Glendessary Jam - Old Time Music

Updated: August 10, 2017

The jam on Wednesday, Aug 16 will probably be sparsely attended because most of the regulars are going to Wisconsin or on vacation. Please attend if you can anyway! Sometimes a small quiet jam is a great time and a better environment for listening.

Glendessary Jam has been getting together in Santa Barbara, California, to play Old Time American fiddle music for nearly 30 years. We are not a band but learn by ear and jam together to carry on the two-hundred-year tradition of (mostly) Appalachian dance tunes and back porch melodies. Many of our tunes derive from Scottish and Irish traditions (as well as other European traditions) that crossed the Atlantic and melded particularly with the African-American banjo to become Old Time music.  Many of the pieces we play trace the history of The United States from colonial days, through the Revolution, the Gold Rush, the War Between the States and into the Twentieth Century up through the 1930’s when radio and recordings opened up new chapters in the evolution of these tunes and the games and dances associated with them.

This site provides tunes for learning. These are some of the tunes we play or that we want to play here in Santa Barbara.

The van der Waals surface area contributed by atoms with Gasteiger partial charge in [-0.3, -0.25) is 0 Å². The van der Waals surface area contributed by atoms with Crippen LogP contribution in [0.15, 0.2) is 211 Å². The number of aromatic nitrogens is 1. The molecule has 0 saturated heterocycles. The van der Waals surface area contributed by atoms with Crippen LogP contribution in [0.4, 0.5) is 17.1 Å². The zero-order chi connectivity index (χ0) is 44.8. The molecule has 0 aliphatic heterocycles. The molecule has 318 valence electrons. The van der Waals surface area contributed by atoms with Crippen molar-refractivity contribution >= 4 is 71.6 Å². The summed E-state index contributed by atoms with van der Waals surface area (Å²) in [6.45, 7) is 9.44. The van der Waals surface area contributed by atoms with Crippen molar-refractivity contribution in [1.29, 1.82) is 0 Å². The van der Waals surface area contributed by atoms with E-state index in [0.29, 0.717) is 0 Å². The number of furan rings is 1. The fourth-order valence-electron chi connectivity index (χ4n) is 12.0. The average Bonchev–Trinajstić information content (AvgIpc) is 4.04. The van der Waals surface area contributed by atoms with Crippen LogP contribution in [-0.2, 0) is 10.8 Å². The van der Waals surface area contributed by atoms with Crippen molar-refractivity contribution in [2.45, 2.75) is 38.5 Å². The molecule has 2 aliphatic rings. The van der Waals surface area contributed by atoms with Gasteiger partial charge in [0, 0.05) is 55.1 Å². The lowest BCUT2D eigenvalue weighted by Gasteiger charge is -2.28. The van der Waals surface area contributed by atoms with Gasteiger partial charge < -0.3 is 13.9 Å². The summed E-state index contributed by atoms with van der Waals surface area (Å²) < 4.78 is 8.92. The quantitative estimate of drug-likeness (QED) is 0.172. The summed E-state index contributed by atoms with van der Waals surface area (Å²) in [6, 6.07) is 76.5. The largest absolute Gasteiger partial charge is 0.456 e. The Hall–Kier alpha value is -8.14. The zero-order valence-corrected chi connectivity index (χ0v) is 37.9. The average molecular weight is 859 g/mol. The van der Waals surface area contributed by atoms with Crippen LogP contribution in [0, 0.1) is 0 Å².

We meet for a jam at Alice Keck Park on the corner of Santa Barbara and Micheltorena on Wednesdays at about 5 or 5:30pm. We play in the sundial near the gazebo. It is an open jam for people who want to play or listen to old-time music.

 

 

 

What is a Jam?

A jam is not a performance, it's just a group of people getting together to play some music. We play together because it's fun, not because we're a band. We have all levels of players playing together, many people have learned and are learning to play right here and are welcomed and coached along, pretty soon they are bringing in tunes and starting them off.

We have made these recordings at jams, parties and events. Many of the recordings are just snippets and are started and stopped in the middle. People will be gabbing away at the party and a tune will emerge from the din, you recognize it's a good one so fumble for the recording device and then half-way through the beginning of the B part, you finally find the record button! Therefore, the real beginnings and ends are not always included in these sound snippets. Some have even been edited to loop fairly decently when played at home on your Quicktime or other player.

Some of these recordings aren't ours. If the recording sounds really good, it's probably not a recording of us. This is usually true of tunes in the "To Learn" section.